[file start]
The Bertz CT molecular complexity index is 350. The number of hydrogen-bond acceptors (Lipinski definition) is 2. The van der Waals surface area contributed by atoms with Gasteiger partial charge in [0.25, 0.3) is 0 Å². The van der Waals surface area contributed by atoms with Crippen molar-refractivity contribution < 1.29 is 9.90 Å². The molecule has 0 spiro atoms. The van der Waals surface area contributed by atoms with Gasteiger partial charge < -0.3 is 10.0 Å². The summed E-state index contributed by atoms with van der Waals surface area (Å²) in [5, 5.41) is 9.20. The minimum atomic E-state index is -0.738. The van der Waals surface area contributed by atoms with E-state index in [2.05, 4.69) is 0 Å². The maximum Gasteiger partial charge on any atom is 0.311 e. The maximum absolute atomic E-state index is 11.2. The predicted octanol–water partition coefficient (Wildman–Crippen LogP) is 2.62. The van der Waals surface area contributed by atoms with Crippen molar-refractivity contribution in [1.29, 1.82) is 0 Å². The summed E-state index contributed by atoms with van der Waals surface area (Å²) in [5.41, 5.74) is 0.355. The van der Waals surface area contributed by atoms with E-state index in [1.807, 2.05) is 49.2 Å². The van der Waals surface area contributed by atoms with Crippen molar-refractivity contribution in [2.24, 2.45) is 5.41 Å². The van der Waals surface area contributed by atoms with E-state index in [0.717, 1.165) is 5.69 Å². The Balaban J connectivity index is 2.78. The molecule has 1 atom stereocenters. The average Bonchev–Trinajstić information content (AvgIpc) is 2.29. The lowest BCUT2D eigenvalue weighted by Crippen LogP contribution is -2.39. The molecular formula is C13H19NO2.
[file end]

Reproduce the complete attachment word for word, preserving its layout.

The Bertz CT molecular complexity index is 350. The number of hydrogen-bond acceptors (Lipinski definition) is 2. The van der Waals surface area contributed by atoms with Gasteiger partial charge in [0.25, 0.3) is 0 Å². The van der Waals surface area contributed by atoms with Crippen molar-refractivity contribution < 1.29 is 9.90 Å². The molecule has 0 spiro atoms. The van der Waals surface area contributed by atoms with Gasteiger partial charge < -0.3 is 10.0 Å². The summed E-state index contributed by atoms with van der Waals surface area (Å²) in [5, 5.41) is 9.20. The minimum atomic E-state index is -0.738. The van der Waals surface area contributed by atoms with E-state index in [2.05, 4.69) is 0 Å². The maximum Gasteiger partial charge on any atom is 0.311 e. The maximum absolute atomic E-state index is 11.2. The predicted octanol–water partition coefficient (Wildman–Crippen LogP) is 2.62. The van der Waals surface area contributed by atoms with Crippen molar-refractivity contribution in [1.29, 1.82) is 0 Å². The summed E-state index contributed by atoms with van der Waals surface area (Å²) in [5.41, 5.74) is 0.355. The van der Waals surface area contributed by atoms with E-state index in [1.807, 2.05) is 49.2 Å². The van der Waals surface area contributed by atoms with Crippen molar-refractivity contribution in [2.24, 2.45) is 5.41 Å². The van der Waals surface area contributed by atoms with E-state index in [0.717, 1.165) is 5.69 Å². The Balaban J connectivity index is 2.78. The molecule has 1 atom stereocenters. The average Bonchev–Trinajstić information content (AvgIpc) is 2.29. The lowest BCUT2D eigenvalue weighted by Crippen LogP contribution is -2.39. The molecular formula is C13H19NO2.